Volvo Construction Equipment moves into a new dimension to assist customers in supplying spare parts, and as part of its commitment to the research and development of new products.
As the construction industry looks to new methods for efficient production, equipment manufacturers are likewise exploring additional ways to boost productivity. Volvo CE has introduced 3D printing in order to deliver spare parts to customers more quickly and efficiently. The company is also investing in 3D printing methods in the research and development of its prototype machinery.
“We are supporting customers through the life cycle of their equipment,” says Jasenko Lagumdzija, Manager of Business Support at Volvo CE. “It’s especially good for older machines where the parts that have worn out are no longer made efficiently in traditional production methods. Producing new parts by 3D printing cuts down on time and costs, so it’s an efficient way of helping customers.”
Additive manufacturing – as 3D printing is commonly known – is the process of repeatedly layering a molten material or liquid in a specific pattern that is set by the printer’s software, until it solidifies into the required three-dimensional shape. For its aftermarket service, Volvo CE commissions the creation of spare parts made of thermoplastics to send to customers who require the replacement of a part that has worn out through natural usage.
Parts can be made of any shape and size, and for any unit in Volvo CE’s range of off-road machinery. Typical parts made by 3D printing so far include parts of a cabin, plastic coverings, and sections of air conditioning units. The company uses its own archive of drawings, 3D models and product information to feed into the printer to produce the correct new part.
“The customer is getting exactly the same part in replacing plastic with plastic,” says Annika Fries, Aftermarket Branding Manager at Volvo CE. “We do a lot of quality assurance – the 3D parts have the same specifications and go through the same process as the original, and get the same warranty, so customers can be confident they are getting a genuine Volvo approved part.”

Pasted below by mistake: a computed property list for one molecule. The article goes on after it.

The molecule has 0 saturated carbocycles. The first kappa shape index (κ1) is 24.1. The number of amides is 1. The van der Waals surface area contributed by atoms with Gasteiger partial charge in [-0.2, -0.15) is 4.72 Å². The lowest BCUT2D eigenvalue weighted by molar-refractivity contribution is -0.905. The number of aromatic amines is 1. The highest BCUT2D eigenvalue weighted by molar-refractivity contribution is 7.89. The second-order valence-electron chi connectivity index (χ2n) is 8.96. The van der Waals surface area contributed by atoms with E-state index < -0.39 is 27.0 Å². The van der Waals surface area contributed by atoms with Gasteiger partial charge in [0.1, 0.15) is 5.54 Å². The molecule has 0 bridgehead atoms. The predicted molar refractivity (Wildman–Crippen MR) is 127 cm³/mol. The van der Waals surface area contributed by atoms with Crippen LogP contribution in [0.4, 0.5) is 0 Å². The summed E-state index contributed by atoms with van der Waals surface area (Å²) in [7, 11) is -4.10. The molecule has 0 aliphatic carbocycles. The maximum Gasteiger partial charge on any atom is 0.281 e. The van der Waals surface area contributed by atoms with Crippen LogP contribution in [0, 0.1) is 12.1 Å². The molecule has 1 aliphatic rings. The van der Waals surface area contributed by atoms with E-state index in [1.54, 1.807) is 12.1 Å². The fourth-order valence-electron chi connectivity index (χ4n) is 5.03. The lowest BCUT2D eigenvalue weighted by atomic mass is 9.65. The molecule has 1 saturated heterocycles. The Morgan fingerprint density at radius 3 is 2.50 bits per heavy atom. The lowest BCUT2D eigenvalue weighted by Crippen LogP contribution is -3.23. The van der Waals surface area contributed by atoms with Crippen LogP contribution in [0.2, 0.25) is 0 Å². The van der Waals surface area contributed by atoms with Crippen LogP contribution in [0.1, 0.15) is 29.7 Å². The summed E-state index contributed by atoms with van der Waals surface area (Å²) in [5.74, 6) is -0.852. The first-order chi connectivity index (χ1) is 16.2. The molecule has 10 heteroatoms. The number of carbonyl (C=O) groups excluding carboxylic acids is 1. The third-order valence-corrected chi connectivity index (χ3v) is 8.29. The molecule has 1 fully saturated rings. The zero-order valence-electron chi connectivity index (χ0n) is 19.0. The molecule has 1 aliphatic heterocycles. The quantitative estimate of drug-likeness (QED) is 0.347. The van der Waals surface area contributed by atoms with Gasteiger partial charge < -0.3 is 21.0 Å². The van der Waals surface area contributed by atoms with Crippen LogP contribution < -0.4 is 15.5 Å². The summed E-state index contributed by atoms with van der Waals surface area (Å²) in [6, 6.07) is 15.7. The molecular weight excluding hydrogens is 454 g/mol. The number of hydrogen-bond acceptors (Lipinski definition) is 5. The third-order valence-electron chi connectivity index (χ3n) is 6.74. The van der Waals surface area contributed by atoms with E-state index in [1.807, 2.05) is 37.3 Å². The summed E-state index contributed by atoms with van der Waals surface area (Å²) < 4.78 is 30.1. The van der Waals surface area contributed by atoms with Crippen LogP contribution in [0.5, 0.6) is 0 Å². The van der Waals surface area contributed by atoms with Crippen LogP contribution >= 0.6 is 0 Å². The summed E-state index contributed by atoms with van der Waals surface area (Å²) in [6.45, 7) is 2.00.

The creation of new parts via the 3D printing process can take as little as one week. Fast delivery of required components maximizes the uptime of customers’ equipment; and the ability to supply new parts to replace those that have gone out of normal production may also extend the lifetime of the machine as a whole. Parts made of metals through additive manufacturing may also be offered in future.
“Lead-times are significantly reduced with 3D printing and since there are no minimum order quantity requirements, we benefit from quicker delivery of parts, lower inventory levels in our warehouses and an improved ability to balance supply and demand,” says Daniel Kalfholm, Project Leader for Aftermarket Purchasing for Volvo CE’s EMEA region. “And it can all be carried out a purchase price that is comparable to that of a traditionally manufactured component.”
In addition to 3D printing being an increasingly desirable element in the production of aftermarket parts, the process is also being used by Volvo CE in building new components for prototype machinery. The company has several 3D printers for this purpose at its research and development premises.
“As we only need to produce low volumes of parts for prototyping, it’s a good way to see what works,” says Fredrick Andersson, Development Engineer for Wheel Loaders Powertrain Installation at Volvo CE. “We have a lot of knowledge and we can make changes quickly and easily with 3D printing. And because of this, it means that the time to market for a new product is quicker, so it’s of great benefit to our company.”
Image 1. A workshop tool for mounting parts on an axle has been made by 3D printing.